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Skin Care Thinks Small to Deliver Big

By: Leslie Benson
Posted: August 5, 2008, from the August 2008 issue of GCI Magazine.
An array of polymer microneedles 1,000 microns tall

Mark Prausnitz of Georgia Tech’s school of chemical and biomolecular engineering, one of the professors leading a U.S. team in finding a new mass delivery method for the flu vaccine, holds an array of polymer microneedles 1,000 microns tall. This photo, taken by Gary Meek and duplicated from the cover, is used with permission from Georgia Tech.

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However, when marketing complex scientific technology, more simplistic and gradual advertising campaigns may boost consumers’ understanding of a product line. Such was the case with luxury skin care line Amatokin. Gina Daines, director of marketing, Voss Laboratories, says although the company launched the Amatokin brand in January 2007 at Sephora’s flagship Champs Élysées boutique in Paris, it opted for a slower, multitiered PR approach in the U.S. to alleviate any confusion behind the products. Amatokin is just now advertising in print, and promoting the method in which the products work with skin stem cells to boost their renewal.

Cellular renewal claims are not limited to Amatokin. PerriconeMD Cosmeceuticals (with StimulCell, composed of proteins, peptides and lipids that mimic signals delivered by skin’s stem cells for cell proliferation); Christian Dior (with marine-based actives in Capture R60/80 XP); and suppliers such as Mibelle Biochemistry (with PhytoCellTec Malus Domestica, a patent-pending active based on apple stem cells that may ensure the longevity of human skin cells) are offering products with these claims.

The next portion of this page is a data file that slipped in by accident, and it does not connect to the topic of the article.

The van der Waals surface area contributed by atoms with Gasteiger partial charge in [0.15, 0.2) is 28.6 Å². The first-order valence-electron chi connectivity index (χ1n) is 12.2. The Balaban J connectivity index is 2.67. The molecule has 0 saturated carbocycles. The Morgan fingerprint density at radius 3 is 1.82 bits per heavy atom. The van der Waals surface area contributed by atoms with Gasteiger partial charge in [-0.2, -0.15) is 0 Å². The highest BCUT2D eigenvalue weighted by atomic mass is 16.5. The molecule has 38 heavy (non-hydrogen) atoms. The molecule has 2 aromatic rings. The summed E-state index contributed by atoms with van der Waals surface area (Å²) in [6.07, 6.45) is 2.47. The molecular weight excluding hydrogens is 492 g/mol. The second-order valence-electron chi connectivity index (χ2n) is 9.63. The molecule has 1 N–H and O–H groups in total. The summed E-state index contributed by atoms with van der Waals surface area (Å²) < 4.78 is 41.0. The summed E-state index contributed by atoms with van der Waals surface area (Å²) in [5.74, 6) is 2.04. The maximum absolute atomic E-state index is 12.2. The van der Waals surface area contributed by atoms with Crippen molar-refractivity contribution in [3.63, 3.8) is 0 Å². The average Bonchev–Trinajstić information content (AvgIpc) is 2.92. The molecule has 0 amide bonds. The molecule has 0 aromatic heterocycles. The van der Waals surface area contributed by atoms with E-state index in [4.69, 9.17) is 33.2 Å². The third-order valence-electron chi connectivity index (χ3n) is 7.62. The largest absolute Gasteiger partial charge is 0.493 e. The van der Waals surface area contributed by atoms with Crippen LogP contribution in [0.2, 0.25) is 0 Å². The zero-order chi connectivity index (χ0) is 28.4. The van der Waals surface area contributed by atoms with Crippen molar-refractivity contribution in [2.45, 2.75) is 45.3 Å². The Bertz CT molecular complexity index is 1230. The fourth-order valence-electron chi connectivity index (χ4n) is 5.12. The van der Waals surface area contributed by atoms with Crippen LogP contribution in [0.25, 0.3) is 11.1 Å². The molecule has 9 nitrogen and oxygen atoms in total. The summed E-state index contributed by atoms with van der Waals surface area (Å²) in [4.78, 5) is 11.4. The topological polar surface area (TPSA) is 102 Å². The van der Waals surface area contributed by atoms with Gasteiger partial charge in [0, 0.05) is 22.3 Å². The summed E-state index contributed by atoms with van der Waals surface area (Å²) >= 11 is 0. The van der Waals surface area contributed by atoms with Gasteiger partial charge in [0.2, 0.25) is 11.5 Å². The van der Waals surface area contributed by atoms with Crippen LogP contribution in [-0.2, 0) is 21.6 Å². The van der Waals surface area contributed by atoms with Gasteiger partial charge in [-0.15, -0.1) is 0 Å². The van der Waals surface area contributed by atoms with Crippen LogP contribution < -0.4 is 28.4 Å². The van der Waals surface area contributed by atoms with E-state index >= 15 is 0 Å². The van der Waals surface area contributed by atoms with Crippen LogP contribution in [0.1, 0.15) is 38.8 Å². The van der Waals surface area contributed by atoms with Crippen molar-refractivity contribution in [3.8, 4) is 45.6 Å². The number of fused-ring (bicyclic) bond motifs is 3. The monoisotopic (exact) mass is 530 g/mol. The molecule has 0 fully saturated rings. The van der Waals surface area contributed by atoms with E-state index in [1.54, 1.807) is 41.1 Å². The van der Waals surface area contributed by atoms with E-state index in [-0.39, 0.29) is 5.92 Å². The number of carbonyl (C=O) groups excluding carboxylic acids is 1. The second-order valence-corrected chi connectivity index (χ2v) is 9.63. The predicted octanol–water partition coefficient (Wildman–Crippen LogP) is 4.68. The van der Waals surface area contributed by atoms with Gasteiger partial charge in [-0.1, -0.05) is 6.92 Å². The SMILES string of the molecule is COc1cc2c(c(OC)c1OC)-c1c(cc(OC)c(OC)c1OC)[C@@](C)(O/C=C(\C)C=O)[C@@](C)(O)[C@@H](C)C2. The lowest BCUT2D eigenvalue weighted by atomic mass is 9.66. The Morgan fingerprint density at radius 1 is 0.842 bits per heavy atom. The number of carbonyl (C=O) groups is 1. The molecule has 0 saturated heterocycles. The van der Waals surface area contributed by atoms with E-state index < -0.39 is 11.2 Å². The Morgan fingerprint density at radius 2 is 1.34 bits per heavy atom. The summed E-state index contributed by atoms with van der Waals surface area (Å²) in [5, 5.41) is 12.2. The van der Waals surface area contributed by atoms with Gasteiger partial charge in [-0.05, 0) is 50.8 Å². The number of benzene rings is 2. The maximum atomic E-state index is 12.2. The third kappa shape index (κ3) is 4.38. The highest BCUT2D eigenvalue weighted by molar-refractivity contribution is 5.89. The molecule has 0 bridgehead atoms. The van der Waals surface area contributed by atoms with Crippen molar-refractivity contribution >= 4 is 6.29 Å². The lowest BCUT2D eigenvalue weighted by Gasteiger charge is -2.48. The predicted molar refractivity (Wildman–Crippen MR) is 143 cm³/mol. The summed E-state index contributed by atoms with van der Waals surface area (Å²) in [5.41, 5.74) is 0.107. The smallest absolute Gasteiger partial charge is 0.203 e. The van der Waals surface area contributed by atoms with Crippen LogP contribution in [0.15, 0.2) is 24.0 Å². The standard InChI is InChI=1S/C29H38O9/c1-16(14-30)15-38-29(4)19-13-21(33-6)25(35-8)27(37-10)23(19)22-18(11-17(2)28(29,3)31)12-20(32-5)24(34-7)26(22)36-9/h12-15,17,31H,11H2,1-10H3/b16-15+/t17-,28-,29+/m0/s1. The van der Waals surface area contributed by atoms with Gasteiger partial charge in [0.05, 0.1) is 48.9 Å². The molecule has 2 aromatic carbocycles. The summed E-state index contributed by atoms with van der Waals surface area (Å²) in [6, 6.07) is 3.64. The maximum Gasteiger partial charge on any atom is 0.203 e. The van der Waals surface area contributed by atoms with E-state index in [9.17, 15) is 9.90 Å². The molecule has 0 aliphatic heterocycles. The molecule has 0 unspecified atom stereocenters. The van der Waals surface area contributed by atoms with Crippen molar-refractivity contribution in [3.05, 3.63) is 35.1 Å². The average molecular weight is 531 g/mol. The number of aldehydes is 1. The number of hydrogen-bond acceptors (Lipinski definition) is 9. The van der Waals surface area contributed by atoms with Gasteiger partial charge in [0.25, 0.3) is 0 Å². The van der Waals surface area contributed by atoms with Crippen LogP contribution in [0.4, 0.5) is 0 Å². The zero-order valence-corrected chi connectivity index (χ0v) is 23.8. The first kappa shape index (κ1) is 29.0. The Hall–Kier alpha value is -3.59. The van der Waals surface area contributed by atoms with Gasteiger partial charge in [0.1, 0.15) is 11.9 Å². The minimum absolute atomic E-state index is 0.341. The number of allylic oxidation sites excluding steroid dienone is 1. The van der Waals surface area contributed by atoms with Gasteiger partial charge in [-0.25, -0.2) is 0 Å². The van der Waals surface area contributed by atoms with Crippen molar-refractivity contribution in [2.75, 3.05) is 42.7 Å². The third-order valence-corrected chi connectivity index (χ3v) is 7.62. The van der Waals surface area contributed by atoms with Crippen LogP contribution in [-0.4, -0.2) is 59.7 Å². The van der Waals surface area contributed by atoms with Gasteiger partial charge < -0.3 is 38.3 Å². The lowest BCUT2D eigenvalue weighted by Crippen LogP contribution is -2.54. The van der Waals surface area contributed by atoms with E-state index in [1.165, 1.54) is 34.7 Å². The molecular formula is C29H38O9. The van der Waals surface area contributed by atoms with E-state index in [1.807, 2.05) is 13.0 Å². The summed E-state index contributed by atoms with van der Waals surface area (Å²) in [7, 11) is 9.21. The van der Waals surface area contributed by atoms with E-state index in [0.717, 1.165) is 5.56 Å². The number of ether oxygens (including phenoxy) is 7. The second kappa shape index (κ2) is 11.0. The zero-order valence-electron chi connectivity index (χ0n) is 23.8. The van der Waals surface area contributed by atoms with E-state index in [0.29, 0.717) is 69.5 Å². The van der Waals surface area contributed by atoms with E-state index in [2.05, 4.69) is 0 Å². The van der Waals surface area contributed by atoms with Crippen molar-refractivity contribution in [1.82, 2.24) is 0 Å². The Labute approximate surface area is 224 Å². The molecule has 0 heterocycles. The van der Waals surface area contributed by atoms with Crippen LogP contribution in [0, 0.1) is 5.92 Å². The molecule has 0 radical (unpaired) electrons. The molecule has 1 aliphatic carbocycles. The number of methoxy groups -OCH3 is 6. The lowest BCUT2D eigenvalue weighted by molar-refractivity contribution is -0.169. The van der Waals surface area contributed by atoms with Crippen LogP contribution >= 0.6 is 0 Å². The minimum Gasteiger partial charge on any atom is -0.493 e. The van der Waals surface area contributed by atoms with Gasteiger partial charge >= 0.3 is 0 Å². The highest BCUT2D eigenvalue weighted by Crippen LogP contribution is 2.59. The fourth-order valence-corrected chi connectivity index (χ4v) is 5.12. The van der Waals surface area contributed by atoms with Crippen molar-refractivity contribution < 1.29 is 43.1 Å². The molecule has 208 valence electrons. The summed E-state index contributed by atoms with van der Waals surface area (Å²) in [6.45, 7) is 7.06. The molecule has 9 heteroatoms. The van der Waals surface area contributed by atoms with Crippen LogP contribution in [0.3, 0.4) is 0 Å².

When Peter Lamas, founder of Lamas Beauty Intl., realized that antiaging peptides were growing in popularity in the skin care market, his R&D team began working with a tripeptide from Brazil’s temple viper snake, to be released by winter 2008. “Unlike Botox, which paralyzes the muscles, this constricts the muscles, which is more comfortable for the user and still allows limited movement,” Lamas says. Using an active that limits muscular reaction when showing emotion may reduce this loss of skin elasticity, he says.

Likewise, companies serving the medical field also understand the importance of daily skin care, and are turning to physician-targeted brands into mass consumer branches. Dermazone Solutions, which sells clinical formulas to the medical field through its Celazome brand, expanded in 2003 by opening a consumer product division, Kara Vita, offering some of the formulas it sells to physicians. The formulas use patented nanotechnology, Lyphazome, to time-release pharmaceutical-grade botanical actives, such as algae and pineapple extracts, through encapsulation to the skin. “We’ve had liposome-based microsphere technology for more than 14 years now,” says Deborah Duffey, president of Dermazone Solutions. “We started in topical dermatological products, and now, with our all-natural encapsulation nanotechnology, we have the ability to move into nutraceuticals (vitamins and supplements).”

“We build our formulas on potency, penetration and purity,” Duffey says. And those formulas include an array of advanced cosmetics and cosmeceuticals that feature proprietary ingredients delivered with Dermazone’s Lyphazome nanotechnology.